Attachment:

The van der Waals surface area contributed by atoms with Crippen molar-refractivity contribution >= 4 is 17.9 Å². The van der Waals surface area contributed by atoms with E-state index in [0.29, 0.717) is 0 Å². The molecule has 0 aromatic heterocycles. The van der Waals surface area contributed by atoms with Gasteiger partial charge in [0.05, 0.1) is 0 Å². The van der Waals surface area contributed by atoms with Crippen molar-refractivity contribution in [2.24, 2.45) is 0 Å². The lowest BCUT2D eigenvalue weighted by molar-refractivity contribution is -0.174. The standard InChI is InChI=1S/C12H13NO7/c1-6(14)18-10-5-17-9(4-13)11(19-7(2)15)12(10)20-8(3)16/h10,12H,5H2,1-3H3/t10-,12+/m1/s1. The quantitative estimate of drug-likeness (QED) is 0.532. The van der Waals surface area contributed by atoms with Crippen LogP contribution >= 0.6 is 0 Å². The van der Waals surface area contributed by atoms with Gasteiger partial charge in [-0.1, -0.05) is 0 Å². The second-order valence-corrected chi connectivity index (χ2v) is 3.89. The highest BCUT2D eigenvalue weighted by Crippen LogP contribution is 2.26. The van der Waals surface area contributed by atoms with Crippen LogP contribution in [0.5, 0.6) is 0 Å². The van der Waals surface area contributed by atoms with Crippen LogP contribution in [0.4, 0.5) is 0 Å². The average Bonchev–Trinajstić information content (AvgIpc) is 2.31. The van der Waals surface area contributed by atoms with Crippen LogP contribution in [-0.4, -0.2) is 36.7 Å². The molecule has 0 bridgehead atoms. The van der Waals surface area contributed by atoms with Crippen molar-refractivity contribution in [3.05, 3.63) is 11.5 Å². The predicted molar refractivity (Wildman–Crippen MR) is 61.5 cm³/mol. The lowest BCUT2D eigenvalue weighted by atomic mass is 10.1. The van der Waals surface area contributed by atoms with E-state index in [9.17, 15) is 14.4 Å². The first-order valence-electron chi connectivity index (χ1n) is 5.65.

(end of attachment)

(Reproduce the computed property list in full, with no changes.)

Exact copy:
The van der Waals surface area contributed by atoms with Crippen molar-refractivity contribution >= 4 is 17.9 Å². The van der Waals surface area contributed by atoms with E-state index in [0.29, 0.717) is 0 Å². The molecule has 0 aromatic heterocycles. The van der Waals surface area contributed by atoms with Gasteiger partial charge in [0.05, 0.1) is 0 Å². The van der Waals surface area contributed by atoms with Crippen molar-refractivity contribution in [2.24, 2.45) is 0 Å². The lowest BCUT2D eigenvalue weighted by molar-refractivity contribution is -0.174. The standard InChI is InChI=1S/C12H13NO7/c1-6(14)18-10-5-17-9(4-13)11(19-7(2)15)12(10)20-8(3)16/h10,12H,5H2,1-3H3/t10-,12+/m1/s1. The quantitative estimate of drug-likeness (QED) is 0.532. The van der Waals surface area contributed by atoms with Crippen LogP contribution >= 0.6 is 0 Å². The van der Waals surface area contributed by atoms with Gasteiger partial charge in [-0.1, -0.05) is 0 Å². The second-order valence-corrected chi connectivity index (χ2v) is 3.89. The highest BCUT2D eigenvalue weighted by Crippen LogP contribution is 2.26. The van der Waals surface area contributed by atoms with Crippen LogP contribution in [0.5, 0.6) is 0 Å². The van der Waals surface area contributed by atoms with Crippen LogP contribution in [0.4, 0.5) is 0 Å². The average Bonchev–Trinajstić information content (AvgIpc) is 2.31. The van der Waals surface area contributed by atoms with Crippen LogP contribution in [-0.4, -0.2) is 36.7 Å². The molecule has 0 bridgehead atoms. The van der Waals surface area contributed by atoms with Crippen molar-refractivity contribution in [3.05, 3.63) is 11.5 Å². The predicted molar refractivity (Wildman–Crippen MR) is 61.5 cm³/mol. The lowest BCUT2D eigenvalue weighted by atomic mass is 10.1. The van der Waals surface area contributed by atoms with E-state index in [9.17, 15) is 14.4 Å². The first-order valence-electron chi connectivity index (χ1n) is 5.65.